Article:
Insurance but not race is associated with diverticulitis mortality in a statewide database Journal Article


Authors: Ho, V. P.; Nash, G. M.; Feldman, E. N.; Trencheva, K.; Milsom, J. W.; Lee, S. W.
Article Title: Insurance but not race is associated with diverticulitis mortality in a statewide database
Abstract: OBJECTIVES: Racial identity and health insurance have been associated with differential health care outcomes for many diseases, but not for diverticulitis. We examined the association of racial identity and insurance with admission, treatment, and mortality for patients admitted to inpatient care for acute diverticulitis. METHODS: Data on adult inpatients with nonelective diverticulitis admissions between 1985 and 2006 were extracted from the New York Statewide Planning and Cooperative Systems Database. Race categories were white non-Hispanic, black non-Hispanic, Hispanic, Asian, other race, and unknown race. A multivariable logistic regression model adjusted for insurance, year, patient factors, community factors, and hospital factors was used to examine the association of racial identity and insurance with presentation, treatment, and mortality. Five outcomes were considered: 1) admission via the emergency department, 2) complicated disease presentation, 3) surgical intervention, 4) colostomy creation, and 5) mortality. White race and private insurance were reference groups. RESULTS: We identified 253,655 admissions. Race distribution included 77.7% white, 8.1% black, and 7.2% Hispanic. Medicare was the most commonly held insurance (52.7%), and 73.7% of patients were admitted through the emergency department. Of 36,190 surgeries, 20,650 (57.1%) included colostomies, and 3.0% of all patients died. Race other than white and Medicaid insurance were the strongest predictors of admission via the emergency department (OR 1.34, 95% CI 1.12-1.60; OR 1.60, 95% CI 1.44-1.78). Patients categorized as black, Hispanic, Asian, or other were less likely to have complicated disease, surgery, and colostomy creation (OR 0.81, 95% CI 0.76-0.85; OR 0.87, 95% CI 0.81-0.94; and OR 0.67, 95% CI 0.61-0.74). Insurance was associated with higher rates of mortality; having Medicaid or no insurance were the strongest predictors (OR 1.61, 95% CI 1.36-1.89; OR 1.34, 95% CI 1.06-1.69). CONCLUSIONS: In acute diverticulitis, race and insurance were associated with differential admission patterns, and patients categorized as black, Hispanic, Asian, or other were less likely to receive surgical treatment or colostomy. Insurance status, but not race, was associated with mortality. Future research is needed to further explore these differences in admission, treatment, and mortality. © 2011 The ASCRS.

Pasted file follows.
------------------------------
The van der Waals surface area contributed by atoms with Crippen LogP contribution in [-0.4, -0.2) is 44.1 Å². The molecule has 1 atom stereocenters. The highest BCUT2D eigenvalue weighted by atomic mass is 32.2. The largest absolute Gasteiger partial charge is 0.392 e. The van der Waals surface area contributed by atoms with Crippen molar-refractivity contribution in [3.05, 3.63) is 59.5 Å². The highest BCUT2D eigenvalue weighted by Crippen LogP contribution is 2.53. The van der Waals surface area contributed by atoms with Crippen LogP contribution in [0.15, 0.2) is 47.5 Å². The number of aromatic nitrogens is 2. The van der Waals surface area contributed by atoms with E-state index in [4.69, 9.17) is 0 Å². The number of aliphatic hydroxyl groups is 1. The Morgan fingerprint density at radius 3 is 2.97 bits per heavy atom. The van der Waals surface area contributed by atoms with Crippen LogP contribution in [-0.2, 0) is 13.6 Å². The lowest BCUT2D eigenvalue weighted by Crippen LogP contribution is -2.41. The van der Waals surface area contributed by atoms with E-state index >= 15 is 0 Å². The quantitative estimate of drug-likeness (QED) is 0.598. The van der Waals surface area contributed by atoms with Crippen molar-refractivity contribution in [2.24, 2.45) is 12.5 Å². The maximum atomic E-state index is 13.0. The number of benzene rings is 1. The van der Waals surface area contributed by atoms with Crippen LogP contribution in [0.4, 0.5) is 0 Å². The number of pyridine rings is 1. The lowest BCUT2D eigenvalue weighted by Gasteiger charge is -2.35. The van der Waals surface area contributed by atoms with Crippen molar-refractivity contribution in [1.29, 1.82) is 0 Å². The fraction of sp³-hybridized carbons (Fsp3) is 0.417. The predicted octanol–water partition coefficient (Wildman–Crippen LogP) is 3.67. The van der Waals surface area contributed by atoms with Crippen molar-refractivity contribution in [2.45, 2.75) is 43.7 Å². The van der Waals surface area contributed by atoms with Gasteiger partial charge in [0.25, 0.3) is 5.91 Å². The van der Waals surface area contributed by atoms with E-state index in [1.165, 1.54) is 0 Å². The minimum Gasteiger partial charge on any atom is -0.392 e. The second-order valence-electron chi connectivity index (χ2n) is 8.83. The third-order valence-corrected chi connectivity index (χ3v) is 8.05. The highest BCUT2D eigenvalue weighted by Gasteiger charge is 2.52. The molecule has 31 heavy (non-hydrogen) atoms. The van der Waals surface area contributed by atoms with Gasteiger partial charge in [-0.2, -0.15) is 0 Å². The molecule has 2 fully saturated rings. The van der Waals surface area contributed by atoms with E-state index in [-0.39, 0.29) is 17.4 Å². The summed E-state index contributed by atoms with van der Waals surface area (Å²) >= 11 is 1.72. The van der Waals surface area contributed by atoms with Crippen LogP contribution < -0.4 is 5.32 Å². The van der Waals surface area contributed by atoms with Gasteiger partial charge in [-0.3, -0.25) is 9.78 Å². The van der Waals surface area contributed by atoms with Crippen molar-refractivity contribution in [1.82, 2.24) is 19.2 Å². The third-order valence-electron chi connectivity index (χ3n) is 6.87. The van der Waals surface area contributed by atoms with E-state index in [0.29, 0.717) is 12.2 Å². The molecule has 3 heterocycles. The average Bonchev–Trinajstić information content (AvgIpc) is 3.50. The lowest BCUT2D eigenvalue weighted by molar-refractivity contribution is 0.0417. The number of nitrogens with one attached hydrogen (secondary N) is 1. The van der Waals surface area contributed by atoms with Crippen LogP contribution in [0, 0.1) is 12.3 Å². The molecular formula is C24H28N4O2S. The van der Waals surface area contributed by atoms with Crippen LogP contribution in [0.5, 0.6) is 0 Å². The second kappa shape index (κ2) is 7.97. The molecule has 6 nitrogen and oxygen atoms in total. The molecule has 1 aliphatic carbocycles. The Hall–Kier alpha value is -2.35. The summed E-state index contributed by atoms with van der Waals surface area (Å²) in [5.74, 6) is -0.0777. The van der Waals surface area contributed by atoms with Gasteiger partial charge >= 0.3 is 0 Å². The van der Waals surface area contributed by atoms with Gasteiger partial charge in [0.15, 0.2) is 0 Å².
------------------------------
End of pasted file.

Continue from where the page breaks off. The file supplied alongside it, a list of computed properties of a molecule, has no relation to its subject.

Keywords: adult; major clinical study; mortality; outcome assessment; data base; prediction; hospital; health insurance; medicaid; medicare; patient care; emergency ward; hospital patient; community; hospital admission; african american; european american; correlational study; race; hispanic; colostomy; asian; disparities; diverticulitis; health care outcomes
Journal Title: Diseases of the Colon and Rectum
Volume: 54
Issue: 5
ISSN: 0012-3706
Publisher: Lippincott Williams & Wilkins  
Date Published: 2011-05-01
Start Page: 559
End Page: 565
Language: English
DOI: 10.1007/DCR.0b013e31820d188f
PUBMED: 21471756
PROVIDER: scopus
DOI/URL:
Notes: --- - "Export Date: 17 August 2011" - "CODEN: DICRA" - "Source: Scopus"
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  1. Garrett Nash
    201 Nash